Air Force review finds Black and white service members treated differently

Black Air Force members face different treatment than white service members in criminal investigations, military justice, promotions, and educational and leadership opportunities, the service’s independent watchdog found.

The Air Force Inspector General’s (IG) Office “confirmed racial disparity exists for Black service members” from what leaders called an “unprecedented” and “overwhelming” response from airmen, included in a 150-page report released Monday.

More than 123,000 service members responded to a survey on the topic, while 138 in-person sessions at bases across the country yielded a combined 27,000 pages of comments.


“The pent-up anger on the topic, the volume was surprising,” Air Force IG Lt. Gen. Sami Said told reporters on Monday. “When we asked for feedback, I expected to get feedback. But we were just drowned with feedback. The airmen were very eager to tell the story — their story. They wanted their voices heard.”

The result is the Independent Racial Disparity Review, which lays out the data for how Black airmen are more likely to face punishment compared with their white counterparts and less likely to trust that the system will treat them fairly.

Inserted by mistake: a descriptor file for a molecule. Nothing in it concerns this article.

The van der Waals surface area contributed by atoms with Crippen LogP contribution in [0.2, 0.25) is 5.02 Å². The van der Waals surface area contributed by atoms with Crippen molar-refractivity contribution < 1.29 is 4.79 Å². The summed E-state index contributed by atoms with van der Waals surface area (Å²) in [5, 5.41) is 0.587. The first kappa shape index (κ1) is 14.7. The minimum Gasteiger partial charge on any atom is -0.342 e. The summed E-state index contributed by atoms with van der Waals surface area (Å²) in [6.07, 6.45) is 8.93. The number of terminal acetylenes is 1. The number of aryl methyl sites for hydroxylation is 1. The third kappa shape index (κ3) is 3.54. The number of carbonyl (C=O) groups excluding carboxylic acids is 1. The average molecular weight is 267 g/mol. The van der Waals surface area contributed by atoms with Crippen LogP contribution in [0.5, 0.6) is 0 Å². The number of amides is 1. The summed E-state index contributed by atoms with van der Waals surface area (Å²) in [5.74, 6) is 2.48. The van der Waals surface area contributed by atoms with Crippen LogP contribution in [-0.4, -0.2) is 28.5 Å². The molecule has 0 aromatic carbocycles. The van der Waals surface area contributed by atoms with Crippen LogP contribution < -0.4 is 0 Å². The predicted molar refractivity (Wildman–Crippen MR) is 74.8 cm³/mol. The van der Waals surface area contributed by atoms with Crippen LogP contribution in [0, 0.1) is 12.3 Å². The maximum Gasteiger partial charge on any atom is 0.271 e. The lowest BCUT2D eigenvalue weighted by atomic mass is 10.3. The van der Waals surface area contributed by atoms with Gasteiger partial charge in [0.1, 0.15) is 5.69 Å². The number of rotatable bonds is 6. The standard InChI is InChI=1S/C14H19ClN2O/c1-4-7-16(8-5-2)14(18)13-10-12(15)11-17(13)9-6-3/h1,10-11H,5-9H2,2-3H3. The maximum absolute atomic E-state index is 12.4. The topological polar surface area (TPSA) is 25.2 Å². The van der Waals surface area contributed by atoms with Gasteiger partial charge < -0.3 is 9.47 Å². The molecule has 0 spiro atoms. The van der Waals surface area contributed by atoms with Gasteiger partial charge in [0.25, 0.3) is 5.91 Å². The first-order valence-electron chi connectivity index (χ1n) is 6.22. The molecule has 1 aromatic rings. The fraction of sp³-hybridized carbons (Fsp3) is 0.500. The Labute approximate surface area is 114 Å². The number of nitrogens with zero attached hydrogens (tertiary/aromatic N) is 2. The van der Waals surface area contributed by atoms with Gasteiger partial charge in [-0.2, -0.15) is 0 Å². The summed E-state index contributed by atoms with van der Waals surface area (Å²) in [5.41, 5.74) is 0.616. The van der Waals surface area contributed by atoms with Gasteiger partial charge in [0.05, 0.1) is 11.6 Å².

For example, the report found that enlisted Black service members were 72 percent more likely than enlisted white service members to receive Uniform Code of Military Justice, commanding officer’s non-judicial punishment, and 57 percent more likely to face courts-martial.

But the report does not address why racial disparity exists in these areas, instead recommending that leaders come up with a plan for righting the imbalance and plan additional reviews.

The Air Force in June ordered the review to address racial, ethnic and other disparities and their impact on the forces following the death of George Floyd while in police custody this spring, which sparked civil unrest and nationwide protests.

Pentagon leaders weathered criticism from former military leaders, lawmakers and others for their role in President TrumpDonald TrumpMcConnell: Senate to return Dec. 29 for potential Trump veto override vote Congress passes .3T coronavirus relief, government funding deal No. 2 GOP senator: Efforts to overturn election would ‘go down like a shot dog’ MORE’s efforts to crack down on the demonstrations.


Around the same time, the military justice system faced renewed scrutiny for racial disparities.

The new Air Force report did not outright say that there was systemic racism in the service, but Air Force Chief of Staff Gen. Charles Brown wrote on Twitter that leaders are “analyzing root causes and taking appropriate actions to address these challenges.”

“Now we must all move forward with meaningful, lasting, and sustainable change,” said Brown, who became the U.S. military’s first Black service chief in August.